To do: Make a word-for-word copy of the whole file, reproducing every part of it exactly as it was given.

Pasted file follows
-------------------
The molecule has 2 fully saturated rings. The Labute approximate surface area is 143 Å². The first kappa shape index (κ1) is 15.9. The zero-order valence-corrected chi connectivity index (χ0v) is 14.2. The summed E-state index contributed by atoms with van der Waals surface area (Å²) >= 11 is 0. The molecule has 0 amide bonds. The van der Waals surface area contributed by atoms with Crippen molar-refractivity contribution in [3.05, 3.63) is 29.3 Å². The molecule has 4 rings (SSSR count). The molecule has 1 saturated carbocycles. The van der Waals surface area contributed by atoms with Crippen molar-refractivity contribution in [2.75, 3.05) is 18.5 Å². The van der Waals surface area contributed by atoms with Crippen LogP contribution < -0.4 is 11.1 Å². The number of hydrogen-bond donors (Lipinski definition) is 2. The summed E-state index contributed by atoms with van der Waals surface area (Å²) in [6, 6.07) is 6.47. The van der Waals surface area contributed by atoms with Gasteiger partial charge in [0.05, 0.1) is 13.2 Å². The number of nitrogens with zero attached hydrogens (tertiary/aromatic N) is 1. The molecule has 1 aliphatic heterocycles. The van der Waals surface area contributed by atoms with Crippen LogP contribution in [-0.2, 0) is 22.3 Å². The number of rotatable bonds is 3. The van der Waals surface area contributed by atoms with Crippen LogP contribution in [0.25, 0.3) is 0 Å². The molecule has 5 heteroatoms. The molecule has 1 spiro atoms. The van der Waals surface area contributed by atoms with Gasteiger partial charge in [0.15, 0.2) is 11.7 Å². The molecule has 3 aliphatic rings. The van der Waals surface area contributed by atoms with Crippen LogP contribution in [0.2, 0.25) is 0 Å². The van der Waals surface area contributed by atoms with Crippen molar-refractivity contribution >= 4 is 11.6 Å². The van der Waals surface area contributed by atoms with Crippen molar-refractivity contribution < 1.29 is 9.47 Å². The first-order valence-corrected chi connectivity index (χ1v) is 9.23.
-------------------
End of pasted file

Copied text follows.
The molecule has 2 fully saturated rings. The Labute approximate surface area is 143 Å². The first kappa shape index (κ1) is 15.9. The zero-order valence-corrected chi connectivity index (χ0v) is 14.2. The summed E-state index contributed by atoms with van der Waals surface area (Å²) >= 11 is 0. The molecule has 0 amide bonds. The van der Waals surface area contributed by atoms with Crippen molar-refractivity contribution in [3.05, 3.63) is 29.3 Å². The molecule has 4 rings (SSSR count). The molecule has 1 saturated carbocycles. The van der Waals surface area contributed by atoms with Crippen molar-refractivity contribution in [2.75, 3.05) is 18.5 Å². The van der Waals surface area contributed by atoms with Crippen LogP contribution < -0.4 is 11.1 Å². The number of hydrogen-bond donors (Lipinski definition) is 2. The summed E-state index contributed by atoms with van der Waals surface area (Å²) in [6, 6.07) is 6.47. The van der Waals surface area contributed by atoms with Gasteiger partial charge in [0.05, 0.1) is 13.2 Å². The number of nitrogens with zero attached hydrogens (tertiary/aromatic N) is 1. The molecule has 1 aliphatic heterocycles. The van der Waals surface area contributed by atoms with Crippen LogP contribution in [-0.2, 0) is 22.3 Å². The number of rotatable bonds is 3. The van der Waals surface area contributed by atoms with Crippen LogP contribution in [0.25, 0.3) is 0 Å². The molecule has 5 heteroatoms. The molecule has 1 spiro atoms. The van der Waals surface area contributed by atoms with Gasteiger partial charge in [0.15, 0.2) is 11.7 Å². The molecule has 3 aliphatic rings. The van der Waals surface area contributed by atoms with Crippen LogP contribution in [0.2, 0.25) is 0 Å². The van der Waals surface area contributed by atoms with Crippen molar-refractivity contribution >= 4 is 11.6 Å². The van der Waals surface area contributed by atoms with Crippen molar-refractivity contribution < 1.29 is 9.47 Å². The first-order valence-corrected chi connectivity index (χ1v) is 9.23.